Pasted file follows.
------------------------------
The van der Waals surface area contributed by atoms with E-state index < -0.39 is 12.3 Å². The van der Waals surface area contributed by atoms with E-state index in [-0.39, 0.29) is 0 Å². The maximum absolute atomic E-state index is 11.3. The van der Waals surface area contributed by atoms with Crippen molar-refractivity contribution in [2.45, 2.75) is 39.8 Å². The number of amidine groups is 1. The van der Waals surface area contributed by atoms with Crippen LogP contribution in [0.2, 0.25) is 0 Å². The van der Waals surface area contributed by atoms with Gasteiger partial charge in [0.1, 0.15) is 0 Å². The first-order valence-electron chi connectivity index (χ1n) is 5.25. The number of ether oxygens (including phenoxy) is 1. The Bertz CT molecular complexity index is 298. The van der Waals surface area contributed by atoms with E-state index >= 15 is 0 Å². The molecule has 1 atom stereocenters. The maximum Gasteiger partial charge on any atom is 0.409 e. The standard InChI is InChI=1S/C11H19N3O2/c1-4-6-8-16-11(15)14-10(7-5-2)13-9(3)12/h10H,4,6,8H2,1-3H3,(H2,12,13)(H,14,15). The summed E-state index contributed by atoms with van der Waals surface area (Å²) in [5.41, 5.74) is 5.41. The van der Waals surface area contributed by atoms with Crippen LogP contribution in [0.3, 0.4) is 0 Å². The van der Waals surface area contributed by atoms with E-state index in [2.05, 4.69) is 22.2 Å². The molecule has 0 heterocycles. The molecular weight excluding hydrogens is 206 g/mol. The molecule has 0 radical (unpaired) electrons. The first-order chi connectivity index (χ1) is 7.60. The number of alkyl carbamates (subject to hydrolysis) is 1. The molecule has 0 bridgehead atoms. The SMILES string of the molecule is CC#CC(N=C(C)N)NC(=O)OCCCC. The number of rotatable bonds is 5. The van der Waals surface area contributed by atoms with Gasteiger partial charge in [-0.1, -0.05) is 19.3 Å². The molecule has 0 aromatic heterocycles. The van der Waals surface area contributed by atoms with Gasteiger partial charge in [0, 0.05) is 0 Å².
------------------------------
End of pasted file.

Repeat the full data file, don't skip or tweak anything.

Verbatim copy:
The van der Waals surface area contributed by atoms with E-state index < -0.39 is 12.3 Å². The van der Waals surface area contributed by atoms with E-state index in [-0.39, 0.29) is 0 Å². The maximum absolute atomic E-state index is 11.3. The van der Waals surface area contributed by atoms with Crippen molar-refractivity contribution in [2.45, 2.75) is 39.8 Å². The number of amidine groups is 1. The van der Waals surface area contributed by atoms with Crippen LogP contribution in [0.2, 0.25) is 0 Å². The van der Waals surface area contributed by atoms with Gasteiger partial charge in [0.1, 0.15) is 0 Å². The first-order valence-electron chi connectivity index (χ1n) is 5.25. The number of ether oxygens (including phenoxy) is 1. The Bertz CT molecular complexity index is 298. The van der Waals surface area contributed by atoms with E-state index >= 15 is 0 Å². The molecule has 1 atom stereocenters. The maximum Gasteiger partial charge on any atom is 0.409 e. The standard InChI is InChI=1S/C11H19N3O2/c1-4-6-8-16-11(15)14-10(7-5-2)13-9(3)12/h10H,4,6,8H2,1-3H3,(H2,12,13)(H,14,15). The summed E-state index contributed by atoms with van der Waals surface area (Å²) in [5.41, 5.74) is 5.41. The van der Waals surface area contributed by atoms with Crippen LogP contribution in [0.3, 0.4) is 0 Å². The van der Waals surface area contributed by atoms with E-state index in [2.05, 4.69) is 22.2 Å². The molecule has 0 heterocycles. The molecular weight excluding hydrogens is 206 g/mol. The molecule has 0 radical (unpaired) electrons. The first-order chi connectivity index (χ1) is 7.60. The number of alkyl carbamates (subject to hydrolysis) is 1. The molecule has 0 bridgehead atoms. The SMILES string of the molecule is CC#CC(N=C(C)N)NC(=O)OCCCC. The number of rotatable bonds is 5. The van der Waals surface area contributed by atoms with Gasteiger partial charge in [-0.1, -0.05) is 19.3 Å². The molecule has 0 aromatic heterocycles. The van der Waals surface area contributed by atoms with Gasteiger partial charge in [0, 0.05) is 0 Å².